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Protester had hands up when LAPD officer shot him in head with projectile, video shows

Footage from a Los Angeles police officer’s body camera shows a man with his hands up being shot in the head with a tactical round as officers advanced on a crowd of fleeing protesters on May 30.

The man, CJ Montano, was standing in the middle of a street in the Wilshire area after taking several steps backward as officers on skirmish lines in front of him screamed “Less lethal!” and “Leave the area!” As the officers began firing at protesters as they fled, Montano can be seen dropping to the ground, then being rushed away from the scene by other protesters.

The footage is the first from officers’ body cameras to be made public from a large protest in the Fairfax district that has spurred debate over police tactics, lawsuits, calls for reforms and internal investigations. It offers new insights into how the LAPD handled an intense flashpoint of the protests and unrest.

The video shows officers firing projectile rounds to push protesters east along Beverly Boulevard near CBS Television City after several earlier clashes.

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After being shot, Montano, a 24-year-old music student and former U.S. Marine, was hospitalized for four days, two of them in the intensive care unit with serious bleeding in his brain, he said Friday. He is still recovering from a range of symptoms.

His shooting is under investigation by the LAPD’s Force Investigation Division.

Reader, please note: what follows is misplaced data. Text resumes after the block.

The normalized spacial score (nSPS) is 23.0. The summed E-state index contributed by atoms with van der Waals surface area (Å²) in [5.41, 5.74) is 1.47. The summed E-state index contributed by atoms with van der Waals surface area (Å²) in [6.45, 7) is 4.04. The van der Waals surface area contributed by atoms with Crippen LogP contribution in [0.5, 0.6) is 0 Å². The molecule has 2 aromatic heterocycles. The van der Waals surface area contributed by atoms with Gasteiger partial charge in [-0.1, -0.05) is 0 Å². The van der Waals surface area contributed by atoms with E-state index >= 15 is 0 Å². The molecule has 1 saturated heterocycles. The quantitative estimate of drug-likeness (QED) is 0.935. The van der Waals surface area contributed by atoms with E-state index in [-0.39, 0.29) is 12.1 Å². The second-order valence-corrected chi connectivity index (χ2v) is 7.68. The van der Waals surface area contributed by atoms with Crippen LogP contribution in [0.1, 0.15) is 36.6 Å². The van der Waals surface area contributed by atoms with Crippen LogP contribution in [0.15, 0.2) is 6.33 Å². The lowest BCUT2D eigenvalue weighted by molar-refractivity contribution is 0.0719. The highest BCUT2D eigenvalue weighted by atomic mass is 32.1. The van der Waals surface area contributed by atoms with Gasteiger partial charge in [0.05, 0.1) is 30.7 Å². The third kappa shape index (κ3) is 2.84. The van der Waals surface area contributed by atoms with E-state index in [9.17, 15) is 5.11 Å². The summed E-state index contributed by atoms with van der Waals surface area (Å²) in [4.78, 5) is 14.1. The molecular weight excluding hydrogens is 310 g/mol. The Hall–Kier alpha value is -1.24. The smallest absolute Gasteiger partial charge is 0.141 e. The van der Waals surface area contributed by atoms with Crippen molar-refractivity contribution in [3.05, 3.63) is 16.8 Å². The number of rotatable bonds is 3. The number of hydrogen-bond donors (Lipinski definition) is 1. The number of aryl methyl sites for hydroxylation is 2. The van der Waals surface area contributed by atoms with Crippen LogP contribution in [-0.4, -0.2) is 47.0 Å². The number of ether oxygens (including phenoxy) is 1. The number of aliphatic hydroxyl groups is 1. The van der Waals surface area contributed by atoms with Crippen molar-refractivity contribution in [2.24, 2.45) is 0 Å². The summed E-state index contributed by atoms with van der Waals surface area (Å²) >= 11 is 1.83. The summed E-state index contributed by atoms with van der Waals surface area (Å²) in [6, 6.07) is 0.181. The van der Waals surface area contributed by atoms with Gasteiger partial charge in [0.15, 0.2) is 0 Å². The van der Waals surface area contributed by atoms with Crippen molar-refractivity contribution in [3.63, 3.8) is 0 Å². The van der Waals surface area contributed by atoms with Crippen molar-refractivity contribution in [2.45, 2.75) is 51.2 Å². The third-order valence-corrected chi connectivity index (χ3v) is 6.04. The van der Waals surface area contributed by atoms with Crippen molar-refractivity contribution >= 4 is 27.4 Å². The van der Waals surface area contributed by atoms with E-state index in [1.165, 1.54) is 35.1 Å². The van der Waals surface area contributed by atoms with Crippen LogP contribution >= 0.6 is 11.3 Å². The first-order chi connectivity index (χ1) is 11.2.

In a video produced and released Friday by the LAPD that includes the body-camera footage, Capt. Gisselle Espinoza, an LAPD spokeswoman, said “the circumstances of how Montano was struck, and which officer fired the less-lethal projectile that struck Montano, is still under investigation” as an “unintentional head strike.”

The department would not comment as to why the shooting had already been deemed “unintentional,” citing the ongoing nature of the investigation. However, a source familiar with the investigation said the classification of the shooting as “unintentional” was based on interviews with the two officers whom the department identified as having fired their weapons at the time.

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Police said they have tried to interview Montano, without success.

Montano, who has filed notice with the city of his intention to sue unless he is compensated for having been injured so grievously, said he told the police that they should contact his attorneys. He said the video — which his attorneys had previously requested but were never given — corroborates what he has said all along about the circumstances surrounding his shooting: that he had presented no threat to the police.